Samuel Loring Morison
Samuel Loring Morison is a former American intelligence professional, who was convicted of espionage and theft of government property in 1985, and pardoned in 2001. He was "the only [American] government official ever convicted for giving classified information to the press.


Morison was born in London
London is the capital city of :England and the :United Kingdom, the largest metropolitan area in the United Kingdom, and the largest urban zone in the European Union by most measures. Located on the River Thames, London has been a major settlement for two millennia, its history going back to its...

, England
England is a country that is part of the United Kingdom. It shares land borders with Scotland to the north and Wales to the west; the Irish Sea is to the north west, the Celtic Sea to the south west, with the North Sea to the east and the English Channel to the south separating it from continental...

, where his father was stationed during World War II. His paternal grandfather, Samuel Eliot Morison
Samuel Eliot Morison
Samuel Eliot Morison, Rear Admiral, United States Naval Reserve was an American historian noted for his works of maritime history that were both authoritative and highly readable. He received his Ph.D. from Harvard University in 1912, and taught history at the university for 40 years...

, was a distinguished naval historian, a Rear Admiral
Rear Admiral
Rear admiral is a naval commissioned officer rank above that of a commodore and captain, and below that of a vice admiral. It is generally regarded as the lowest of the "admiral" ranks, which are also sometimes referred to as "flag officers" or "flag ranks"...

 in the Naval Reserve
United States Navy Reserve
The United States Navy Reserve, until 2005 known as the United States Naval Reserve, is the Reserve Component of the United States Navy...

 and Harvard University
Harvard University
Harvard University is a private Ivy League university located in Cambridge, Massachusetts, United States, established in 1636 by the Massachusetts legislature. Harvard is the oldest institution of higher learning in the United States and the first corporation chartered in the country...

 professor. Morison spent much of his younger years in New York
New York
New York is a state in the Northeastern region of the United States. It is the nation's third most populous state. New York is bordered by New Jersey and Pennsylvania to the south, and by Connecticut, Massachusetts and Vermont to the east...

 and Maine
Maine is a state in the New England region of the northeastern United States, bordered by the Atlantic Ocean to the east and south, New Hampshire to the west, and the Canadian provinces of Quebec to the northwest and New Brunswick to the northeast. Maine is both the northernmost and easternmost...

. He attended Tabor Academy
Tabor Academy
Tabor Academy is a highly selective independent preparatory school located in Marion, Massachusetts, United States. Tabor is known for its marine science courses...

, a college preparatory school in Massachusetts
The Commonwealth of Massachusetts is a state in the New England region of the northeastern United States of America. It is bordered by Rhode Island and Connecticut to the south, New York to the west, and Vermont and New Hampshire to the north; at its east lies the Atlantic Ocean. As of the 2010...

 and graduated from the University of Louisville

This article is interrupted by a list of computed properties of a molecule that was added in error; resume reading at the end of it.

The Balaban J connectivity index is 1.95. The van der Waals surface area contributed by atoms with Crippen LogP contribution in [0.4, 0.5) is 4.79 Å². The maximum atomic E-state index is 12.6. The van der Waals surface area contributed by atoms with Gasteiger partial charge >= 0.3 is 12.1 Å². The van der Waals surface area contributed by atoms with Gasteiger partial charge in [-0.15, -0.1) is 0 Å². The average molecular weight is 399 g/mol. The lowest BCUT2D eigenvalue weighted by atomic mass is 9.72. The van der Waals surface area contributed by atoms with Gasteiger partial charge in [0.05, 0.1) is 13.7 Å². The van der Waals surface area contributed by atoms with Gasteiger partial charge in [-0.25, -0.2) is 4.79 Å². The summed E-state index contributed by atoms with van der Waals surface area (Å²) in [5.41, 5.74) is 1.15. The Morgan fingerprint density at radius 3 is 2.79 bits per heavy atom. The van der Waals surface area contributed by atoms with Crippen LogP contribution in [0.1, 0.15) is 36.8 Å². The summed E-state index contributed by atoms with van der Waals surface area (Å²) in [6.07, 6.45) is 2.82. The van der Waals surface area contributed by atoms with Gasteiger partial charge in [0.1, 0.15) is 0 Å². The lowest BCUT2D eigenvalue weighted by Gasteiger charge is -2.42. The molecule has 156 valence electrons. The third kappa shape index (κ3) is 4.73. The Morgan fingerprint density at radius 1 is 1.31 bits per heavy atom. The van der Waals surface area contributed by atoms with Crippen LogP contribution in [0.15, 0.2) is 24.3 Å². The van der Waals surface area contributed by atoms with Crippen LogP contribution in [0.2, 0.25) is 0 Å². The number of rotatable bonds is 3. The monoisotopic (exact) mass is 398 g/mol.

University of Louisville
The University of Louisville is a public university in Louisville, Kentucky. When founded in 1798, it was the first city-owned public university in the United States and one of the first universities chartered west of the Allegheny Mountains. The university is mandated by the Kentucky General...

 in 1967.

Morison worked as an intelligence analyst at the Naval Intelligence Support Center (NISC) in Suitland, Maryland, from 1974 to 1984, specializing in Soviet
Soviet Union
The Soviet Union , officially the Union of Soviet Socialist Republics , was a constitutionally socialist state that existed in Eurasia between 1922 and 1991....

 amphibious and mine-laying vessels. During those years, Morison also earned $5,000 per year as a part-time contributor and editor of the American section of the London-based Jane's Fighting Ships
Jane's Fighting Ships
Jane's Fighting Ships is an annual reference book of information on all the world's warships arranged by nation, including information on ship's names, dimensions, armaments, silhouettes and photographs, etc...

, an annual reference work on the world's navies.

Conflicts with his supervisors led Morison to seek a full-time position with Jane's in London. At this time, he began overstepping the boundary of permissible information that could be sent to Jane's. As a GS-12 Soviet amphibious ship analyst with a Top Secret
Top Secret
Top Secret generally refers to the highest acknowledged level of classified information.Top Secret may also refer to:- Film and television :* Top Secret , a British comedy directed by Mario Zampi...

 clearance, Morison provided Jane's with three secret satellite photographs that he had taken from the desk of a coworker at NISC in July 1984. Morison cut classified control markings from them before mailing them to Jane's.

In 1984, two images of Soviet aircraft taken by a KH-8
The KH-8, codenamed Gambit 3 was a long-lived series of reconnaissance satellites of the "Key Hole" series used by the United States from July 1966 to April 1984, and also known as Low Altitude Surveillance Platform. The satellite ejected canisters of photographic film that were retrieved as they...

 or KH-9 satellite were inadvertently published in records of Congressional hearings. That same year, Jane's Defence Weekly
Jane's Defence Weekly
Jane's Defence Weekly is a weekly magazine reporting on military and corporate affairs, edited by Peter Felstead. It is one of a number of military-related publications named after John F. T. Jane, an Englishman who first published Jane's All the World's Fighting Ships in 1898...

 was provided with several images taken by a KH-11
The KH-11 KENNAN, renamed CRYSTAL in 1982 and also referenced by the codenames 1010, and "Key Hole", is a type of reconnaissance satellite launched by the American National Reconnaissance Office since December 1976...

 satellite of a Soviet naval shipbuilding facility. A 1984 computer-enhanced KH-11 photo, taken at an oblique angle, was leaked, along with two others, to Jane's Defence Weekly
Jane's Defence Weekly
Jane's Defence Weekly is a weekly magazine reporting on military and corporate affairs, edited by Peter Felstead. It is one of a number of military-related publications named after John F. T. Jane, an Englishman who first published Jane's All the World's Fighting Ships in 1898...

. The image shows the general layout of the Nikolaiev 444 shipyard in the Black Sea
Black Sea
The Black Sea is bounded by Europe, Anatolia and the Caucasus and is ultimately connected to the Atlantic Ocean via the Mediterranean and the Aegean seas and various straits. The Bosphorus strait connects it to the Sea of Marmara, and the strait of the Dardanelles connects that sea to the Aegean...